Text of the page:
Regions of interest (ROIs; ventral, mid-ventral, mid-dorsal and dorsal) were defined with a physiological approach utilizing the ventilated lung space: per patient, we first computed an average pixel impedance map of all three steps (baseline, step 1 and step 3). Then, ROIs were defined with each ROI representing 25% of the total variation in lung impedance of this average map (Additional file 1: Figures S4, S5). This computation allowed to assess subtle changes in regional EIT parameters between PCV and FCV.

For each step, the global ∆Z and regional ∆Z (per ROI) were calculated, as well as the global and regional static compliance (per ROI) (i.e., ∆Z/driving pressure, with driving pressure being the difference between plateau pressure and total PEEP derived from the intratracheal pressure tracings during both PCV and FCV), and the change in global end-expiratory lung impedance (∆EELI). Furthermore, we visualized and quantified the overall, spatial and temporal ventilation homogeneity as follows:

  • Global inhomogeneity index (GI) [14]; GI(%) = ((∑[x,ylung]|∆Zxy – Median(∆Zlung)|)/(∑[x, lung]∆Zxy)) × 100%; with ∆Zxy the impedance change of a ventilated pixel (x,y) and ∆Zlung the impedance change of the ventilated lung space.

  • Regional spatial volume distribution: first, to provide a visualization of the continuous regional inspiratory volume distribution, impedance waveforms per ROI were normalized over time and visualized as a percentage of the global ∆Z (Additional file 1: Figure S6). Second, regional intra-tidal impedance distribution was visualized by dividing the global inspiration into five parts of equal ∆Z and then computing the ∆Z for each ROI (Additional file 1: Figure S7) [15].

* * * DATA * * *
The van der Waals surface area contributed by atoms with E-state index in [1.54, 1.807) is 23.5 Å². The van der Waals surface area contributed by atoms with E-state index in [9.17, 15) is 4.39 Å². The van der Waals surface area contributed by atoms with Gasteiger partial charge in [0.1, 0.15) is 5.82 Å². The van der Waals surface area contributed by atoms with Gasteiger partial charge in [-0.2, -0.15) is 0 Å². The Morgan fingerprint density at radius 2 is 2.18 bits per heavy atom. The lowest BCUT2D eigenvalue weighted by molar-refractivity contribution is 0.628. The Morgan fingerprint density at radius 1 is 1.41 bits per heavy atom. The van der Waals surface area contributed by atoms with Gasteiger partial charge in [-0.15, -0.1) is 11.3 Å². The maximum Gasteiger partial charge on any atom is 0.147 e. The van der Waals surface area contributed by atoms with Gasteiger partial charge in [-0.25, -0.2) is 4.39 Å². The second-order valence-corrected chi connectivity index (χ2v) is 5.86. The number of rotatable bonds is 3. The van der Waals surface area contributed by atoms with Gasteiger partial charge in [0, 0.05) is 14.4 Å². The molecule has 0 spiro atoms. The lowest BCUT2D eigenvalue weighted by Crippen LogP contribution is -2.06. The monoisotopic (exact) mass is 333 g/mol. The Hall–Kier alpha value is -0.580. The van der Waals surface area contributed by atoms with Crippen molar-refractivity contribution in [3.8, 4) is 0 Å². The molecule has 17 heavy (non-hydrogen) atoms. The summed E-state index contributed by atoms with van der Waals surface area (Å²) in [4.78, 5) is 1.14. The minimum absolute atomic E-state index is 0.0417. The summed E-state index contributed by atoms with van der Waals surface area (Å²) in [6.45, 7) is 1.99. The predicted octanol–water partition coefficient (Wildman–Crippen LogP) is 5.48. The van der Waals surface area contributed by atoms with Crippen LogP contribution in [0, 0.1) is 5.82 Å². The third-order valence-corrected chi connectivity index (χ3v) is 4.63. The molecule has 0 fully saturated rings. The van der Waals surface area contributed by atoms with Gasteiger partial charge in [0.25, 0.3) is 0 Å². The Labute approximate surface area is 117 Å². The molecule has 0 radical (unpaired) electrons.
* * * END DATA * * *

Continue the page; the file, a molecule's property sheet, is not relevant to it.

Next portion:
• Regional ventilation delay index (RVDi) [16]: regional ventilation delay (RVD) was first computed as RVD = ΔtRVDtmax–min, with ΔtRVD the time between the start of inspiration (as per the global ∆Z) until pixel ∆Z reached 40% of the maximal ∆Z; this was normalized to the global inspiration time (Δtmax–min) and expressed as percentage (Additional file 1: Figure S8). RVDi was then calculated as the standard deviation of all pixel RVDs; a lower RVDi reflects a more homogeneous temporal lung inflation.

Hemodynamics and gas exchange

PaO2, PaCO2, PaO2/FiO2 ratio, central venous oxygen saturation (ScvO2), arterial-venous CO2 gap, ventilatory ratio [17], and noradrenalin dose were obtained per step.

Primary endpoint and secondary exploratory endpoints

Initially, our primary endpoint (see NCT05644418) was the EELI difference between PCV and FCV (step 1) to assess direct changes in lung aeration. FCV at step 1 was chosen for comparison because subsequent FCV optimization could influence EELI due to tidal recruitment. Upon reviewing preliminary data halfway during the study, however, it became apparent that EELI changes could not be evaluated reliably due to EELI changes likely related to clinical fluid therapy in this selected cohort; this was confirmed after enrolling another five patients where continuous EIT monitoring for 2 h on PCV was performed (Additional file 1: Figures S9, S10). Since EELI changes can only be reliably assessed when hemodynamics and fluid administration are relatively stable over the period of interest—which was especially challenging in our population of interest, we changed our primary endpoint to the difference in MP between PCV and optimized FCV for a more robust evaluation. Secondary endpoints were the difference in minute volume, dissipated energy, ventilation distribution and homogeneity, and gas exchange between PCV and (optimized) FCV.

Sample size